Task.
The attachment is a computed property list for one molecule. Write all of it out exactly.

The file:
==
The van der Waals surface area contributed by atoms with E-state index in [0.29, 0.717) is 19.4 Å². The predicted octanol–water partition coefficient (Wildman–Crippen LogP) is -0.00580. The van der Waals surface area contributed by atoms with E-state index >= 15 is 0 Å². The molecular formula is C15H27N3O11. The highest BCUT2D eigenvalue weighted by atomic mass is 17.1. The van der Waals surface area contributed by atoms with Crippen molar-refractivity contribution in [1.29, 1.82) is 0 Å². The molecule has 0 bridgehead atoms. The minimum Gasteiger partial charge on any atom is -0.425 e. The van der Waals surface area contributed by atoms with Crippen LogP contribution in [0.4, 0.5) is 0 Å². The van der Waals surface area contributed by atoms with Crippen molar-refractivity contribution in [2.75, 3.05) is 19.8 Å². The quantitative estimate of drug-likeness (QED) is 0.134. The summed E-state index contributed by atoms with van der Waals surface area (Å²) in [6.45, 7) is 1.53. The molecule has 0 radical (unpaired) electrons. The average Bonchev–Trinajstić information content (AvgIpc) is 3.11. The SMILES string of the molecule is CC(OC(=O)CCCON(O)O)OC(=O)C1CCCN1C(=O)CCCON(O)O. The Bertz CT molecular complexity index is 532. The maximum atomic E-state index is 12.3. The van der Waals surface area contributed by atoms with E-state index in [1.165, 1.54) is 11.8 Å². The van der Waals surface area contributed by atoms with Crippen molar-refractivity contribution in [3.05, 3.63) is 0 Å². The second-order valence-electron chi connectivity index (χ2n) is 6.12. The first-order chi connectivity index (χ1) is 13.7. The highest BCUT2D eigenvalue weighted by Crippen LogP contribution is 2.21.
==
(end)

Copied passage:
The van der Waals surface area contributed by atoms with E-state index in [0.29, 0.717) is 19.4 Å². The predicted octanol–water partition coefficient (Wildman–Crippen LogP) is -0.00580. The van der Waals surface area contributed by atoms with E-state index >= 15 is 0 Å². The molecular formula is C15H27N3O11. The highest BCUT2D eigenvalue weighted by atomic mass is 17.1. The van der Waals surface area contributed by atoms with Crippen molar-refractivity contribution in [1.29, 1.82) is 0 Å². The molecule has 0 bridgehead atoms. The minimum Gasteiger partial charge on any atom is -0.425 e. The van der Waals surface area contributed by atoms with Crippen LogP contribution in [0.4, 0.5) is 0 Å². The van der Waals surface area contributed by atoms with Crippen molar-refractivity contribution in [2.75, 3.05) is 19.8 Å². The quantitative estimate of drug-likeness (QED) is 0.134. The summed E-state index contributed by atoms with van der Waals surface area (Å²) in [6.45, 7) is 1.53. The molecule has 0 radical (unpaired) electrons. The average Bonchev–Trinajstić information content (AvgIpc) is 3.11. The SMILES string of the molecule is CC(OC(=O)CCCON(O)O)OC(=O)C1CCCN1C(=O)CCCON(O)O. The Bertz CT molecular complexity index is 532. The maximum atomic E-state index is 12.3. The van der Waals surface area contributed by atoms with E-state index in [1.165, 1.54) is 11.8 Å². The van der Waals surface area contributed by atoms with Crippen molar-refractivity contribution in [3.05, 3.63) is 0 Å². The second-order valence-electron chi connectivity index (χ2n) is 6.12. The first-order chi connectivity index (χ1) is 13.7. The highest BCUT2D eigenvalue weighted by Crippen LogP contribution is 2.21.